I broadly consider myself as a paleobiologist and ecologist studying how species, communities, and ecosystems have responded to both anthropogenic and environmental pressures on a variety of scales. At Yale, I am studying the impacts of human hunting and climate change on the megafaunal extinction in India. I use tools including faunal analysis, stable isotopes, bone surface modification, and geochronology to understand the anthropogenic and environmental context of this extinction. This recent extinction of large terrestrial vertebrates has been the focus of paleontological, archeological, and ecological research for decades, but the causes of the extinction are poorly understood in some of the most biodiverse regions of the world, like the Indian Subcontinent. India unlike large parts of the world, retains several species of large mammal like rhinos and elephants, and I am exploring why so many large species survive in this region.
I received my B.A. in Biology from Reed College, and an M.S. and Ph.D. in Environmental Science and Policy from George Mason University. While my bachelors and masters research focused on the developmental plasticity of frogs and the community ecology of Caribbean coral reefs respectively, my doctoral research was centered around the paleoecology of mammals over the last 5 million years. After completing my Ph.D., I was awarded the Deep Time – Peter Buck Fellowship at the Smithsonian’s National Museum of Natural History where I conducted research on the size structure of the herbivore guild through time and the evolution of large mammals like horses and elephants. In addition to my research, I have developed public education and science communication content based on natural history for the Smithsonian, and am actively involved in a number of science outreach projects.
Turvey, S., V. Sathe, J. J. Crees, A. M. Jukar, P. Chakraborty, A. M. Lister. Late Quaternary megafaunal extinctions in India: how much do we know? Quaternary Science Reviews.
Jukar, A. M., S. K. Lyons, P. J. Wagner, M. D. Uhen. Late Quaternary extinctions in the Indian Subcontinent. Palaeogeography, Palaeoclimatology, Palaeoecology.
Fraser, D., L. C. Soul, A. B. Tóth, M. A. Balk, J. T. Eronen, S. Pineda-Munoz, A. B. Shupinski, A. Villaseñor, W. A. Barr, A. K. Behrensmeyer, A. Du, J. T. Faith, N. J. Gotelli, G. R. Graves, A. M. Jukar, C. V. Looy, J. H. Miller, R. Potts, S. K. Lyons. Investigating biotic interactions in Deep Time. Trends in Ecology and Evolution.
Pineda-Munoz, S., A. M. Jukar, K. Amantagelo, M. Balk, W. A. Barr, A. K. Behrensmeyer, J. Blois, M. B. Davis, A. Du, J. Eronen, D. L. Fraser, N. J. Gotelli, C. Looy, J. Miller, A. Shupinski, L. Soul, A. Toth, A. Villaseñor, S. Wing, S. K. Lyons. Body mass-related changes in mammal community assembly patterns during the late Quaternary of North America. Ecography.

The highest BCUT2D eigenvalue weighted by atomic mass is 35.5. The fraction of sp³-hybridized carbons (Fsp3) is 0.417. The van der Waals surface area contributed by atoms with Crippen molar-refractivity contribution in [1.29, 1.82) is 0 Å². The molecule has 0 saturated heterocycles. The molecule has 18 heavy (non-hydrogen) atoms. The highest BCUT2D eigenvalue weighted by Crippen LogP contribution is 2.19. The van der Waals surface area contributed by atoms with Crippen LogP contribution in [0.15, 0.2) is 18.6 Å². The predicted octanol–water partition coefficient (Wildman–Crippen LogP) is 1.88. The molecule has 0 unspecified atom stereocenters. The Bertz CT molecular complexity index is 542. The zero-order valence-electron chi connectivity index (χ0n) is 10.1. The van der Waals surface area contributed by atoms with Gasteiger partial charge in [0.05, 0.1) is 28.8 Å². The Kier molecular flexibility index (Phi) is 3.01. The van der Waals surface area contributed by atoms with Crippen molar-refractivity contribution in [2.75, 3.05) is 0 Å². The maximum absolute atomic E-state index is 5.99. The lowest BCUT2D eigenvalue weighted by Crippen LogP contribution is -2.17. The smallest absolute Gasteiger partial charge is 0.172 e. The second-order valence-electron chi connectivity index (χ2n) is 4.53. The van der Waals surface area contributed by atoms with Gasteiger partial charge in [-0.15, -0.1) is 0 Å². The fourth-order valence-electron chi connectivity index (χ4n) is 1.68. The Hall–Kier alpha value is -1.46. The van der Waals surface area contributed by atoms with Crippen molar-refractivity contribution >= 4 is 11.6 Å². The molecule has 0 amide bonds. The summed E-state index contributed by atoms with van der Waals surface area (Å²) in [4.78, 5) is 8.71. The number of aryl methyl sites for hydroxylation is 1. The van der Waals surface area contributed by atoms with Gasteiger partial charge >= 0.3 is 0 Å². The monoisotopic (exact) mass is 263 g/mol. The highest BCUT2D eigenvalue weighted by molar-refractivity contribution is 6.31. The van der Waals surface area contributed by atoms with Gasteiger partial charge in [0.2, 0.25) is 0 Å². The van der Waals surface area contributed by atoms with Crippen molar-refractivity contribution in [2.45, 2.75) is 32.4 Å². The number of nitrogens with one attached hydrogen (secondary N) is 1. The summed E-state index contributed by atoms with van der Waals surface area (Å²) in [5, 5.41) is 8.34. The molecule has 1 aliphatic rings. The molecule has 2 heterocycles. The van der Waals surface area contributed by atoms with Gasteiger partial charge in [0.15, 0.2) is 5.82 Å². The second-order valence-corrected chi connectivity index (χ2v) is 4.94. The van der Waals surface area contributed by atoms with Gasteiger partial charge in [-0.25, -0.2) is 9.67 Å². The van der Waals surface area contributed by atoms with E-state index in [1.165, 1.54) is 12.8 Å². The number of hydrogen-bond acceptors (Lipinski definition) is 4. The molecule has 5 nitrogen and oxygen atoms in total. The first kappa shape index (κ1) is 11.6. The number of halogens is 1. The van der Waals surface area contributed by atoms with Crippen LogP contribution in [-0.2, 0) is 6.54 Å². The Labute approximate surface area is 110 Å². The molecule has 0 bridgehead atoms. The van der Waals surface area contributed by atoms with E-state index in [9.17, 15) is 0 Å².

Wang, X., A. M. Jukar, Z. J. Tseng, Q. Li. Dragon bones from the heavens: European explorations and early paleontology in the Zanda Basin of Tibet, retracing the type locality of Qurliqnoria hundesiensis and Hipparion (Plesiohipparion) zandaense. Historical Biology.
Singh, N. P., A. M. Jukar*, R. Patnaik, M. Sharma, N. A. Singh, Y. P. Singh. The first occurrence of Deinotherium indicum (Mammalia, Proboscidea, Deinotheriidae) from the late Miocene of Kutch, India. Journal of Paleontology. *corresponding author and co-first author
Jukar, A. M., R. Patnaik, P. R. Chauhan, H-C Li, J-P, Lin. The youngest specimen of Hexaprotodon Falconer and Cautley, 1836 (Hippopotamidae, Mammalia) from South Asia with a discussion on its extinction. Quaternary International.528: 130-137.
Tóth, A. M., S. K. Lyons, W. A. Barr, A. K. Behrensmeyer, J. L. Blois, R. Bobe, M. Davis, A. Du, J. T. Eronen, J. T. Faith, D. Fraser, N. J. Gotelli, G. R. Graves, A. M. Jukar, J. H. Miller, S, Pineda-Munoz, L. C. Soul, A. Villaseñor, J. Alroy. Reassembly of surviving mammalian communities after the end-Pleistocene megafaunal extinction. Science. 365 (6459): 1305-1308.
AWARD: 2019 Science Achievement Award, National Museum of Natural History, Smithsonian Institution.
Jukar, A. M., B. Sun, A. C. Nanda, R. L. Bernor. The first occurrence of Eurygnathohippus van Hoepen, 1830 (Mammalia, Perissodactyla, Equidae) outside Africa and its biogeographic significance. Bollettino della Società Paleontologica Italiana. 58 (2): 171-179.
Bernor, R. L., O. Cirilli, A. M. Jukar, R. Potts, M. Buskianidze, L. Rook. Evolution of early Equus in Italy, Georgia, the Indian Subcontinent, East Africa, and the origins of African zebras. Frontiers in Ecology and Evolution. 7.
Rook, L., R. L. Bernor, L. Avilla, O. Cirilli, L. Flynn, A. M. Jukar, W. Sanders, E. Scott, X. Wang. Mammal biochronology (land mammal ages) around the world from the Late Miocene to Middle Pleistocene and major events in horse evolutionary history. Frontiers in Ecology and Evolution. 7.
Jukar, A. M., B. Sun, R. L. Bernor. The first occurrence of Plesiohipparion huangheense (Qiu, Huang & Guo, 1987) (Equidae, Hipparionini) from the Pliocene of India. Bollettino della Società Paleontologica Italiana. 57 (2): 125-132.
Jukar, A. M., S. K. Lyons, M. D. Uhen. A cranial correlate of body mass in proboscideans. Zoological Journal of the Linnean Society. 184 (3): 919-931.
Arrighi, J. M., E. S. Lencer, A. Jukar, D. S. Park, P. C. Phillips, R. H. Kaplan. Daily temperature fluctuations unpredictably influence developmental rate and morphology at a critical early larval stage in a frog. BMC Ecology. 13:18